1. I totally get it. I have times like that often because there is so much other work involved with the property as a whole…and I am single with no kids. I do not even have the added things you do with your family. You just have to schedule the ride time first. All the other stuff will wait. It will be there after you ride. Otherwise it is easy to fall back and not ride. It can be really hard sometimes because it does not feel like fun. Feels daunting and hard. Like it won’t go back to the way it was. However, once you’re up and in the groove, that goes away. It just takes time and you have to take the pressure off. Any pressure you put on yourself is pressure he feels. Any ride is better than no ride and each time it will get better. Go out with the mindset to have quality time, relax, breathe, have FUN. Communicate. It will come. Also, if I were you, on your no ride days, do some longing and ground work. Even just grooming time. It will build the bond that much faster, give him a bigger job, and a bigger context to your ridden work. You can do it! You are committed and driven. It really just takes time. Do not give up!

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      2. It feels terrible when it feels like you do not want to ride. I know. It is just because of all the other stuff. Just like everything in life, the path is not straight and all the times will not be easy. You just have to keep at it. It won’t be hard for long ❤

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  5. This sounds like a good plan! Boot camp in particular. If your trainer doesn’t offer this, she has has to know some close by. If you can swing 4 weeks, do that. Think about how much further ahead he will be. If it doesn’t go well for you, it will set him up for the future, if it goes well, he’s that much further towards your goals.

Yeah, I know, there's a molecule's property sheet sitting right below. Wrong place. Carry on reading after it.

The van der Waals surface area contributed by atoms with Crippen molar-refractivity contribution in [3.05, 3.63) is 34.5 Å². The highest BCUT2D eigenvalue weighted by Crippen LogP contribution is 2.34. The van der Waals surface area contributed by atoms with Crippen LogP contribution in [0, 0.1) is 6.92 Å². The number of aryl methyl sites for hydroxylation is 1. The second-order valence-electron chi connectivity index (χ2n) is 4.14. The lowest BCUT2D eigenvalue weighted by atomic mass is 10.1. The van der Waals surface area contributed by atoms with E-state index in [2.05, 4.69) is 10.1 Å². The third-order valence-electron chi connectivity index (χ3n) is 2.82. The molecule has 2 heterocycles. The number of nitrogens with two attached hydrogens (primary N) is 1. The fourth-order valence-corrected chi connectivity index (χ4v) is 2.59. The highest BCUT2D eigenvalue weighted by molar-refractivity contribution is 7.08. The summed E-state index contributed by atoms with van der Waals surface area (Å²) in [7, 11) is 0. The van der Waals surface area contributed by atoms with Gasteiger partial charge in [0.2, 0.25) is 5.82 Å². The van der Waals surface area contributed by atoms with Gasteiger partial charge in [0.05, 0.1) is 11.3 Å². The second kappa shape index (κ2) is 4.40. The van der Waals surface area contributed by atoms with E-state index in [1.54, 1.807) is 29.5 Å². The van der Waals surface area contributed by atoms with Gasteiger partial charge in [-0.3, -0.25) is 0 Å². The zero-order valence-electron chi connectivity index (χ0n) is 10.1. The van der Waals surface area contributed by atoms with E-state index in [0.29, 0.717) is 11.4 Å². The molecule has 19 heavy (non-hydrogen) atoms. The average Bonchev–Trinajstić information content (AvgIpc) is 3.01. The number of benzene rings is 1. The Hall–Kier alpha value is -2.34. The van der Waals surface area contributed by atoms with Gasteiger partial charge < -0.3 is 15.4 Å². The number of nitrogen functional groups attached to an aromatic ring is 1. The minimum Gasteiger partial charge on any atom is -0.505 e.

In the interim, ride your horse! You’ve even said he’s better each time you get on! The horse you bought is under all that rust, but you’re rusty too. Just like you can’t expect him to be the same after so much time off, can you except to be the same rider without riding? You’ve had months to dwell on all that had not gone well and how things haven’t been perfect.

    From here on out, give yourself a fresh start. Set a goal for the ride. Don’t base it on the past or the future. Just now. See where you are in 6 weeks and then maybe in 3 months and then evaluate. But try and drop the baggage as it’s not helping either of you.

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    1. Holding onto baggage is my specialty though! What would my life be without it 😉 I know I need to do that and I was very very good at dropping Gem baggage when I first got him. Until he threw me over his head and then all that came crashing down. Sigh. Horses teach us all sots of lessons we didn’t even know we needed to learn.

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  6. yasssssss ride that stinkin horse!!!! you totally got this. the plan is good. obvi everything is always flexible with horses, but we’re likeliest to get the results we want when we keep pushing forward for them. fall is the best season for riding anyway, hope you have fun with it!

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    1. I hope I have fun with it too, but I know some rides are going to be plain old hard work and I’m starting to come to terms with that and accept it. Hoping Friday a) happens and b) gives me some insight. Trainer only saw us go on the flat in the arena 1 time the week I got him in a down pour and then one time with a group on xc. She hasn’t seen him go enough to give me any real feedback so hoping this Friday sets us on a good path.